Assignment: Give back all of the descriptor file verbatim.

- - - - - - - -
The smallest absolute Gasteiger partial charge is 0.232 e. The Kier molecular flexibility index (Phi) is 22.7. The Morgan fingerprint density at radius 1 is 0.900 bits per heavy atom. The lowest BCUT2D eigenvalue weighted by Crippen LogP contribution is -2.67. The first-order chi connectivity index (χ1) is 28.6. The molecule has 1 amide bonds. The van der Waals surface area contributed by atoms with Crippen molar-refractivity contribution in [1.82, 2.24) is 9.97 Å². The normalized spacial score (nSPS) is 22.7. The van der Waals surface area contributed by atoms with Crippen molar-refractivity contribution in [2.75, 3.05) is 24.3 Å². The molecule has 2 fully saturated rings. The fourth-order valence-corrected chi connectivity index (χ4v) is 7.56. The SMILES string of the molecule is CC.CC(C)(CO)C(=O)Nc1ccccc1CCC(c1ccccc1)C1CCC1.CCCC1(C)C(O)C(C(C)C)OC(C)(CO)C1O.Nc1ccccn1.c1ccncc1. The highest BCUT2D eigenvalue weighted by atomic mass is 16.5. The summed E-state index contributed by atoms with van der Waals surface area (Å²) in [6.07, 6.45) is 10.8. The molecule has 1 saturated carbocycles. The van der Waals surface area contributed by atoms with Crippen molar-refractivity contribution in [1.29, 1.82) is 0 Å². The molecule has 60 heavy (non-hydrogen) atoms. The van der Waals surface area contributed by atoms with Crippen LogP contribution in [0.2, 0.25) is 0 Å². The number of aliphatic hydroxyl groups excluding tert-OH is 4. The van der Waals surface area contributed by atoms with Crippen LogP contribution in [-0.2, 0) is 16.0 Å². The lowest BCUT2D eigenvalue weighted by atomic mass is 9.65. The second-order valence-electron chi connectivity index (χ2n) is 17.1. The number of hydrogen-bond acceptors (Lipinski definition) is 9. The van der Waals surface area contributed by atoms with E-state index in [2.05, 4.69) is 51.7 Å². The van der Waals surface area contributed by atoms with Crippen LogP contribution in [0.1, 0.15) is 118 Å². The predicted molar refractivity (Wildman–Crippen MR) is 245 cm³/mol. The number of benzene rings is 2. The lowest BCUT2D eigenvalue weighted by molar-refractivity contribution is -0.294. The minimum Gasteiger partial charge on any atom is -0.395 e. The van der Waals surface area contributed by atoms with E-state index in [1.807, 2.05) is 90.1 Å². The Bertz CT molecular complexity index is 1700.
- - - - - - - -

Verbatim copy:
The smallest absolute Gasteiger partial charge is 0.232 e. The Kier molecular flexibility index (Phi) is 22.7. The Morgan fingerprint density at radius 1 is 0.900 bits per heavy atom. The lowest BCUT2D eigenvalue weighted by Crippen LogP contribution is -2.67. The first-order chi connectivity index (χ1) is 28.6. The molecule has 1 amide bonds. The van der Waals surface area contributed by atoms with Crippen molar-refractivity contribution in [1.82, 2.24) is 9.97 Å². The normalized spacial score (nSPS) is 22.7. The van der Waals surface area contributed by atoms with Crippen molar-refractivity contribution in [2.75, 3.05) is 24.3 Å². The molecule has 2 fully saturated rings. The fourth-order valence-corrected chi connectivity index (χ4v) is 7.56. The SMILES string of the molecule is CC.CC(C)(CO)C(=O)Nc1ccccc1CCC(c1ccccc1)C1CCC1.CCCC1(C)C(O)C(C(C)C)OC(C)(CO)C1O.Nc1ccccn1.c1ccncc1. The highest BCUT2D eigenvalue weighted by atomic mass is 16.5. The summed E-state index contributed by atoms with van der Waals surface area (Å²) in [6.07, 6.45) is 10.8. The molecule has 1 saturated carbocycles. The van der Waals surface area contributed by atoms with Crippen molar-refractivity contribution in [1.29, 1.82) is 0 Å². The molecule has 60 heavy (non-hydrogen) atoms. The van der Waals surface area contributed by atoms with Crippen LogP contribution in [0.2, 0.25) is 0 Å². The number of aliphatic hydroxyl groups excluding tert-OH is 4. The van der Waals surface area contributed by atoms with Crippen LogP contribution in [-0.2, 0) is 16.0 Å². The lowest BCUT2D eigenvalue weighted by atomic mass is 9.65. The second-order valence-electron chi connectivity index (χ2n) is 17.1. The number of hydrogen-bond acceptors (Lipinski definition) is 9. The van der Waals surface area contributed by atoms with E-state index in [2.05, 4.69) is 51.7 Å². The van der Waals surface area contributed by atoms with Crippen LogP contribution in [0.1, 0.15) is 118 Å². The predicted molar refractivity (Wildman–Crippen MR) is 245 cm³/mol. The number of benzene rings is 2. The lowest BCUT2D eigenvalue weighted by molar-refractivity contribution is -0.294. The minimum Gasteiger partial charge on any atom is -0.395 e. The van der Waals surface area contributed by atoms with E-state index in [1.807, 2.05) is 90.1 Å². The Bertz CT molecular complexity index is 1700.